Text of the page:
News

Nokia 8 is company’s first true Android flagship

Published

on

Launched in London today, the new Nokia 8 is the first phone from HMD Global following its partnership with optics expert Zeiss, and the first to come with top-of-the-line specs.

Just as it was during Nokia’s golden age in the early 2000s, the 5.3-inch Nokia 8 is headlined by a Zeiss-branded camera. This time around, there are three on one phone.

The Zeiss partnership couldn’t have come at a better time. Nokia says it hopes to target what it calls a new generation of users that are first and foremost content creators.

Speaking to GadgetMatch via teleconference, HMD CEO Florian Seiche said, “We believe that all of us are storytellers. With the first Nokia flagship, we want to deliver the ultimate device for telling stories.”

Unlike other dual-camera phones such as the iPhone 7 Plus or LG G6, the Nokia 8 has neither a zoom nor wide-angle lens. Instead, it has a pair of identical 13-megapixel cameras on its rear.

One is equipped with a color sensor, while the other is black and white. Using a process called “Image Fusion,” both the black-and-white and color images are combined to theoretically produce better photos.

The selfie camera is also equipped with the same 13-megapixel sensor, and Nokia hopes users will get into the habit of using both at the same time using a split screen mode called Dual Side. They’ve even come up with a hashtag for it, #Bothie.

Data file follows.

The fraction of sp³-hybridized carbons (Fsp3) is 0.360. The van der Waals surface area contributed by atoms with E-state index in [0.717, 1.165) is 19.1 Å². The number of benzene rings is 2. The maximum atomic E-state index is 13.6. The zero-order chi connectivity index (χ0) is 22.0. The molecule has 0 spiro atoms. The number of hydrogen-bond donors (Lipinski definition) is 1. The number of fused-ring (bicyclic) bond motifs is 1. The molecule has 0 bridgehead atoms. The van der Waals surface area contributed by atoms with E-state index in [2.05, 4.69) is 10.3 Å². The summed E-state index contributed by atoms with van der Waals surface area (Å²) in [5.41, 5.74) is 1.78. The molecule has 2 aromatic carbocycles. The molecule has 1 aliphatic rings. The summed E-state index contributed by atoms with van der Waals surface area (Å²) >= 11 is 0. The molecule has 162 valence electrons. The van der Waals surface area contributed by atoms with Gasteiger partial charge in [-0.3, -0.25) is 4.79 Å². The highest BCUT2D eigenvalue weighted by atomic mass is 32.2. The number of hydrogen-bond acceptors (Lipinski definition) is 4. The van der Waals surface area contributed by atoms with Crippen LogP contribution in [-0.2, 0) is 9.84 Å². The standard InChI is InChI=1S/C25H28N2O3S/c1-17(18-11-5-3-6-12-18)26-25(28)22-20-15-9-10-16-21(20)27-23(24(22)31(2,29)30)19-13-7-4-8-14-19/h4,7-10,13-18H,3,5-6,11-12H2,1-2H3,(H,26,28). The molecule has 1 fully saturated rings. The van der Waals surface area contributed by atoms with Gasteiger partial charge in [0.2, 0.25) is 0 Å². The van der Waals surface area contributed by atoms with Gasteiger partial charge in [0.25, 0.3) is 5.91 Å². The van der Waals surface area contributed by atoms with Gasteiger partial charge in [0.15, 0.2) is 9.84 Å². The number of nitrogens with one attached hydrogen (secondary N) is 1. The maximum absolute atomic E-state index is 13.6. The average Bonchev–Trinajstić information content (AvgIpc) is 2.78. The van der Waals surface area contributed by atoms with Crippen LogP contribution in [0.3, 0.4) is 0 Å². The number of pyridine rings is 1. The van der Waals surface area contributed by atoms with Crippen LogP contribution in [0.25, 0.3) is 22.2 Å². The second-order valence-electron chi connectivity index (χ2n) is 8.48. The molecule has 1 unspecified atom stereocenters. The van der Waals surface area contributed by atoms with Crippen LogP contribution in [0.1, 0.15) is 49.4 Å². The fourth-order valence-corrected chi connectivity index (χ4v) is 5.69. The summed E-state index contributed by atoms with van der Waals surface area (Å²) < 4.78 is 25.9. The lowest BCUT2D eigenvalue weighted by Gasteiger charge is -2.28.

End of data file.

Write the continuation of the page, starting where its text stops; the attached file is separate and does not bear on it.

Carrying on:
Other camera features include the ability to livestream to YouTube or Facebook from the camera app, and HiFi surround sound capture while shooting videos.

Unlike previous Nokia models — the 3, 5, and 6 — the Nokia 8 comes with the most high end of specs including a Snapdragon 835 processor, 4GB of RAM, and 64GB of storage. A 3090mAh battery provides energy for the Quad HD LCD.

The phone closely resembles its mid-range brother the Nokia 5, but is significantly thinner and with a slightly rounded back. The chassis is caved from a single slab of aluminum, with antenna bands marking its top and bottom edges not darting across its back side.

Nokia 8 on the left; Nokia 5 to the right

According to Juho Sarvikas, HMD Chief Product Officer, this antenna design is not only artistically pleasing but also ensures that, “You will not drop a call where others might.”

The Nokia 8 runs on a pure version of Android 7.1.1 out of the box, but Nokia promises that it will to be one of the first to roll out an update once Google releases Android O.

The phone is available in copper, blue, black, and steel — and will retail for EUR 599. Nokia is planning a global launch beginning early next month and promises to “light up all markets this September.”

SEE ALSO: New Nokia 105 is the cheapest Nokia you can buy now

News

Google bug leaks users’ location data from Home and Chromecast

Data privacy issues hit another tech giant in Google

Published

on

If you have been using Google products lately, particularly Google Home and/or Chromecast, be warned! A bug that affects these devices have reportedly been leaking location data of its users through the Google Home app. The bug was discovered by Craig Young, a researcher at Tripwire — a security firm in Portland, Oregon.

Young was creating an exercise to demonstrate how websites identify and control smart screens and speakers when he discovered the bug. He noticed it while using the Google Home app to access nearby wireless networks in the area. After the device connects to a wireless network, the app sends location data to Google’s geolocation services.

What is very interesting about the bug is that the location is precise, and hackers can easily track that location without the need for GPS. Young made a video below to demonstrate how the bug worked using a website he made. This basically shows that it is that easy for hackers to know exactly where you are and access your information — leaving your privacy at risk.